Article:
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Cost-utility of quadrivalent versus trivalent influenza vaccine in Brazil – comparison of outcomes from different static model types.

Cost-utility of quadrivalent versus trivalent influenza vaccine in Brazil – comparison of outcomes from different static model types.
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Bellinghen LV, Marijam A, Araujo GT, Gomez J, Vlaenderen IV,


Bellinghen LV, Marijam A, Araujo GT, Gomez J, Vlaenderen IV, (click to view)

Bellinghen LV, Marijam A, Araujo GT, Gomez J, Vlaenderen IV,

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The Brazilian journal of infectious diseases : an official publication of the Brazilian Society of Infectious Diseases 2018 01 17() pii S1413-8670(17)30654-2
Abstract
BACKGROUND
Influenza burden in Brazil is considerable with 4.2-6.4 million cases in 2008 and influenza-like-illness responsible for 16.9% of hospitalizations. Cost-effectiveness of influenza vaccination may be assessed by different types of models, with limitations due to data availability, assumptions, and modelling approach.

OBJECTIVE
To understand the impact of model complexity, the cost-utility of quadrivalent versus trivalent influenza vaccines (QIV versus TIV) in Brazil was estimated using three distinct models: a 1-year decision tree population model with three age groups (FLOU); a more detailed 1-year population model with five age groups (FLORA); and a more complex lifetime multi-cohort Markov model with nine age groups (FLORENCE).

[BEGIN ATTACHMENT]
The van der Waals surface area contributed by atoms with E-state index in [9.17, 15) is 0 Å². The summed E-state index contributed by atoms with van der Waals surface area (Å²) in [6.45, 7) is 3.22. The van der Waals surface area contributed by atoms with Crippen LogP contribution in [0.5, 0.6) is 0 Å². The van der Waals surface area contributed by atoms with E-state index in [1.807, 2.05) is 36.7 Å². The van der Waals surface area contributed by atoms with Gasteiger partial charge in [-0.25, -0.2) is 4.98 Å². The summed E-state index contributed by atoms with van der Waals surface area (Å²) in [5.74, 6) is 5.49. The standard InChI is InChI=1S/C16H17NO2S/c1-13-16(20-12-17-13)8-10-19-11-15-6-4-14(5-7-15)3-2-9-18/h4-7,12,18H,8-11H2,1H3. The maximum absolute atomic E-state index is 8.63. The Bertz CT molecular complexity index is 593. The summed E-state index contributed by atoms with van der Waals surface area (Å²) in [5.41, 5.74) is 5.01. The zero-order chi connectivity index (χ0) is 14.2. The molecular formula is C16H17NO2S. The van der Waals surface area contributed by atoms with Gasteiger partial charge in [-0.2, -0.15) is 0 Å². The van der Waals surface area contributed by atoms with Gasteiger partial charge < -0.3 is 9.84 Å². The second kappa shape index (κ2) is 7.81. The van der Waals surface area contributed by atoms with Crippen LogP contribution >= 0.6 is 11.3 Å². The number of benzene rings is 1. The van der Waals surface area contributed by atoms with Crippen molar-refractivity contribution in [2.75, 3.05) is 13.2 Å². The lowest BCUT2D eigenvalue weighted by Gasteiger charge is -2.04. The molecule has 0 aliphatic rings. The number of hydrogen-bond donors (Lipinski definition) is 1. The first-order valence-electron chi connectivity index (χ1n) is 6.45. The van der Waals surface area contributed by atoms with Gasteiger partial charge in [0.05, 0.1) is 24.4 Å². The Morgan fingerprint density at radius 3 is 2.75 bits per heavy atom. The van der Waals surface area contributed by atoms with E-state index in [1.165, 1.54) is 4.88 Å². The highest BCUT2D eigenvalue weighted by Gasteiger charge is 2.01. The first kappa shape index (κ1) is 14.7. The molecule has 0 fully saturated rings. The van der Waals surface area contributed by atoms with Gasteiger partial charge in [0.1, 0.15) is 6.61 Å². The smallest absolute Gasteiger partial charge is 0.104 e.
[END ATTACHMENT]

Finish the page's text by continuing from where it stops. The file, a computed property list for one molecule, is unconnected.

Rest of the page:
METHODS
Analysis 1 (impact of model structure) compared each model using the same data inputs (i.e., best available data for FLOU). Analysis 2 (impact of increasing granularity) compared each model populated with the best available data for that model.

RESULTS
Using the best data for each model, the discounted cost-utility ratio of QIV versus TIV was R$20,428 with FLOU, R$22,768 with FLORA (versus R$20,428 in Analysis 1), and, R$19,257 with FLORENCE (versus R$22,490 in Analysis 1) using a lifetime horizon. Conceptual differences between FLORA and FLORENCE meant the same assumption regarding increased all-cause mortality in at-risk individuals had an opposite effect on the incremental cost-effectiveness ratio (ICER) in Analysis 2 versus 1, and a proportionally higher number of vaccinated elderly in FLORENCE reduced the ICER in Analysis 2.

DISCUSSION
FLOU provided adequate cost-effectiveness estimates with data in broad age groups. FLORA increased insights (e.g., in healthy versus at-risk, paediatric, respiratory/non-respiratory complications). FLORENCE provided greater insights and precision (e.g., in elderly, costs and complications, lifetime cost-effectiveness).

CONCLUSION
All three models predicted a cost per QALY gained for QIV versus TIV in the range of R$19,257 (FLORENCE) to R$22,768 (FLORA) with the best available data in Brazil.

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